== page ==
Predictors of Health Self-Management Program Preference Among Lower-to-Middle Wage Employed Adults With Chronic Health Conditions

Shawn M. Kneipp, Lindsey Horrell, Ziya Gizlice, Matthew Lee Smith, Laura Linnan, Teresa Brady

Research output: Contribution to journalArticlepeer-review

3 Scopus citations


Purpose: We examined the extent to which demographic, chronic disease burden, and financial strain characteristics were associated with a preference for engaging in the Chronic Disease Self-Management Program (presented as a “health self-management program” [HSMP]) over a financial self-management program (FSMP) and a no program preference (NPP) group among employed adults. Design: Cross-sectional, correlation design using baseline data from a randomized controlled trial (RCT). Subjects: The analytic sample included 324 workers aged 40 to 64 years with 1 or more chronic disease conditions recruited into the RCT from 2015 to 2017. Measures: Chronic disease burden measures included the number of chronic conditions, body mass index (BMI), and the 8-item and 15-item Patient Health Questionnaire (PHQ-8 and PHQ-15). Financial strain was measured as the inability to purchase essentials and food assistance receipt. Both individual and household measures of income were assessed. Analyses: Multinomial logistic regression and post-hoc marginal effects models. Results: Moderate-to-severe depressive symptoms increased the likelihood of having an HSMP preference when compared with those preferring the FSMP (RR = 4.2, P <.05) but not those having NPP; while higher BMI marginally increased HSMP preference over FSMP preference, but not NPP groups (RR = 1.04, P <.05). Financial strain differentially, but significantly, reduces the likelihood of HSMP preference at varying levels of household poverty, depressive symptom severity, and financial strain. Conclusion: Middle-aged, lower-to-middle income workers with moderate-to-severe depressive symptoms opt for HSMPs over FSMPs, but preference for HSMPs significantly diminished when they are experiencing financial strain.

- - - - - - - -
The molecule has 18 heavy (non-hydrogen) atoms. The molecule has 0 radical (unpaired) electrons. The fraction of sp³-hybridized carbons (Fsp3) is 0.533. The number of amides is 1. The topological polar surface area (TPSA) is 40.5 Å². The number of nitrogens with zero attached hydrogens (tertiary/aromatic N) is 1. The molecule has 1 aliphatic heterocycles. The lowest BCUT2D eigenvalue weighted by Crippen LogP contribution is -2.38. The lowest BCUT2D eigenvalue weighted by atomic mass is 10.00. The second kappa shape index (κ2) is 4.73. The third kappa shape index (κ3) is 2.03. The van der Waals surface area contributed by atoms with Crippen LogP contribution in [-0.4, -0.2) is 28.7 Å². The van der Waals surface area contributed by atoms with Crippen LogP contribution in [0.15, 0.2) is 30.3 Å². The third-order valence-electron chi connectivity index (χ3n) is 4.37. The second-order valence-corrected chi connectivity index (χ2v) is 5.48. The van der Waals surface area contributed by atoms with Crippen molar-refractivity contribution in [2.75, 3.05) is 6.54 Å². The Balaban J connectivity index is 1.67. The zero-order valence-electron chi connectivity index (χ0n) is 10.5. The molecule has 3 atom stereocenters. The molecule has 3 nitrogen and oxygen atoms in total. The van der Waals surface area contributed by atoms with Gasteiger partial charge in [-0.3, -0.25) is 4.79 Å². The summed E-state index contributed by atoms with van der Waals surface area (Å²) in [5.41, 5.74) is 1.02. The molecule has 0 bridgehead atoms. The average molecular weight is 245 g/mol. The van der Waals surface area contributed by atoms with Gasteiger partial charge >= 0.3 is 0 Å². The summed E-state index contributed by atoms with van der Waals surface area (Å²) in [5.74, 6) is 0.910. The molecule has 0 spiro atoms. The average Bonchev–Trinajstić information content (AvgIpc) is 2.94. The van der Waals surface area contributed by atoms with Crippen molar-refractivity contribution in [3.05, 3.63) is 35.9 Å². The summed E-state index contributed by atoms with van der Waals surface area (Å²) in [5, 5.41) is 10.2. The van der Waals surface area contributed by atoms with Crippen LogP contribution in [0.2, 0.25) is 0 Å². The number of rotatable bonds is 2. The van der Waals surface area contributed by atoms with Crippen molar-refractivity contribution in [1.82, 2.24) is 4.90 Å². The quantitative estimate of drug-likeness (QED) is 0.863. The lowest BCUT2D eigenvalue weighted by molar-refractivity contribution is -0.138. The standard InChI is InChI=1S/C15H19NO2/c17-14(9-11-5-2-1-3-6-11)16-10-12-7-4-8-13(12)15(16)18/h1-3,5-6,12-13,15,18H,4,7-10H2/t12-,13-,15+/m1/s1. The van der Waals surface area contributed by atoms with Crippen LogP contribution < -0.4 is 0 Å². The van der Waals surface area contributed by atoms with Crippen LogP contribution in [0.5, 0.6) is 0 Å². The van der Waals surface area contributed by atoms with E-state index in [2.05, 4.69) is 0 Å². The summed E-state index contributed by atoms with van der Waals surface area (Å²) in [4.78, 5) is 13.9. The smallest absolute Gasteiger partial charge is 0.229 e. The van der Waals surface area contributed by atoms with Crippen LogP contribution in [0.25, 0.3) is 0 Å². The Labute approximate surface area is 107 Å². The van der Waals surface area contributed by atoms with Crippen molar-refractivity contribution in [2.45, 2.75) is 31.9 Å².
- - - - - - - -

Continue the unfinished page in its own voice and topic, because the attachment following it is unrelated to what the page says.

Original languageEnglish (US)
Pages (from-to)172-182
Number of pages11
JournalAmerican Journal of Health Promotion
Issue number2
StatePublished - Feb 1 2019


  • chronic disease
  • financial strain
  • health disparities
  • self-management
  • symptom burden

ASJC Scopus subject areas

  • Health(social science)
  • Public Health, Environmental and Occupational Health


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